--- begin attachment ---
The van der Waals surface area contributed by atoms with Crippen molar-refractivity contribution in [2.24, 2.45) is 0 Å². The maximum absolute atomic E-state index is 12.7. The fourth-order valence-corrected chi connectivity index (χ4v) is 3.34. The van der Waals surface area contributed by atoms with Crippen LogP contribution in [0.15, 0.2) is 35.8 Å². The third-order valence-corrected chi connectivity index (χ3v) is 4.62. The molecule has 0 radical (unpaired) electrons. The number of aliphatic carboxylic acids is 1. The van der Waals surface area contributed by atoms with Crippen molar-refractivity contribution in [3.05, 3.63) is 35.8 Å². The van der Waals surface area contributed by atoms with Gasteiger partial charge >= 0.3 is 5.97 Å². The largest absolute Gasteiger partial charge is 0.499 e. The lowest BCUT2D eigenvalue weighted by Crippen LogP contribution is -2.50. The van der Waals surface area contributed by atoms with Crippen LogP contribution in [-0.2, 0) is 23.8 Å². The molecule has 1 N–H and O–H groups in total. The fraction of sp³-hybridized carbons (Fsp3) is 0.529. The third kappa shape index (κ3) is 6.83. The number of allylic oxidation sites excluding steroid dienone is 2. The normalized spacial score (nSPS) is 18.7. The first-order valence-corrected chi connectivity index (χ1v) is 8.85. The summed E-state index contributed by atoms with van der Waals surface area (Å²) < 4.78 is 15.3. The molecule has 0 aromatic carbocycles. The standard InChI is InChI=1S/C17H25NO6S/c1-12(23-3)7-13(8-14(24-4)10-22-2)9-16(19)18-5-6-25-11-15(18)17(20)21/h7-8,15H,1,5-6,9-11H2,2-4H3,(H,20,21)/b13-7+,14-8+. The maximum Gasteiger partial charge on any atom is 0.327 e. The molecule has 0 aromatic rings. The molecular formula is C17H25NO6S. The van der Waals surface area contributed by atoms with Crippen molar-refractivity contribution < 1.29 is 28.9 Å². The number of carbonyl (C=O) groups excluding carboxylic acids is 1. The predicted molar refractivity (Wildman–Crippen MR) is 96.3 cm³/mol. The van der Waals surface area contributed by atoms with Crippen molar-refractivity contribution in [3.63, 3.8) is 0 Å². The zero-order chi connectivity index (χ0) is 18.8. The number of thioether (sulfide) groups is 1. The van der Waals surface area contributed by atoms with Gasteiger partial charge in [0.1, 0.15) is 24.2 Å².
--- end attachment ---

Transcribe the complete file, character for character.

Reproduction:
The van der Waals surface area contributed by atoms with Crippen molar-refractivity contribution in [2.24, 2.45) is 0 Å². The maximum absolute atomic E-state index is 12.7. The fourth-order valence-corrected chi connectivity index (χ4v) is 3.34. The van der Waals surface area contributed by atoms with Crippen LogP contribution in [0.15, 0.2) is 35.8 Å². The third-order valence-corrected chi connectivity index (χ3v) is 4.62. The molecule has 0 radical (unpaired) electrons. The number of aliphatic carboxylic acids is 1. The van der Waals surface area contributed by atoms with Crippen molar-refractivity contribution in [3.05, 3.63) is 35.8 Å². The van der Waals surface area contributed by atoms with Gasteiger partial charge >= 0.3 is 5.97 Å². The largest absolute Gasteiger partial charge is 0.499 e. The lowest BCUT2D eigenvalue weighted by Crippen LogP contribution is -2.50. The van der Waals surface area contributed by atoms with Crippen LogP contribution in [-0.2, 0) is 23.8 Å². The molecule has 1 N–H and O–H groups in total. The fraction of sp³-hybridized carbons (Fsp3) is 0.529. The third kappa shape index (κ3) is 6.83. The number of allylic oxidation sites excluding steroid dienone is 2. The normalized spacial score (nSPS) is 18.7. The first-order valence-corrected chi connectivity index (χ1v) is 8.85. The summed E-state index contributed by atoms with van der Waals surface area (Å²) < 4.78 is 15.3. The molecule has 0 aromatic carbocycles. The standard InChI is InChI=1S/C17H25NO6S/c1-12(23-3)7-13(8-14(24-4)10-22-2)9-16(19)18-5-6-25-11-15(18)17(20)21/h7-8,15H,1,5-6,9-11H2,2-4H3,(H,20,21)/b13-7+,14-8+. The maximum Gasteiger partial charge on any atom is 0.327 e. The molecule has 0 aromatic rings. The molecular formula is C17H25NO6S. The van der Waals surface area contributed by atoms with Crippen molar-refractivity contribution < 1.29 is 28.9 Å². The number of carbonyl (C=O) groups excluding carboxylic acids is 1. The predicted molar refractivity (Wildman–Crippen MR) is 96.3 cm³/mol. The van der Waals surface area contributed by atoms with Crippen molar-refractivity contribution in [3.63, 3.8) is 0 Å². The zero-order chi connectivity index (χ0) is 18.8. The number of thioether (sulfide) groups is 1. The van der Waals surface area contributed by atoms with Gasteiger partial charge in [0.1, 0.15) is 24.2 Å².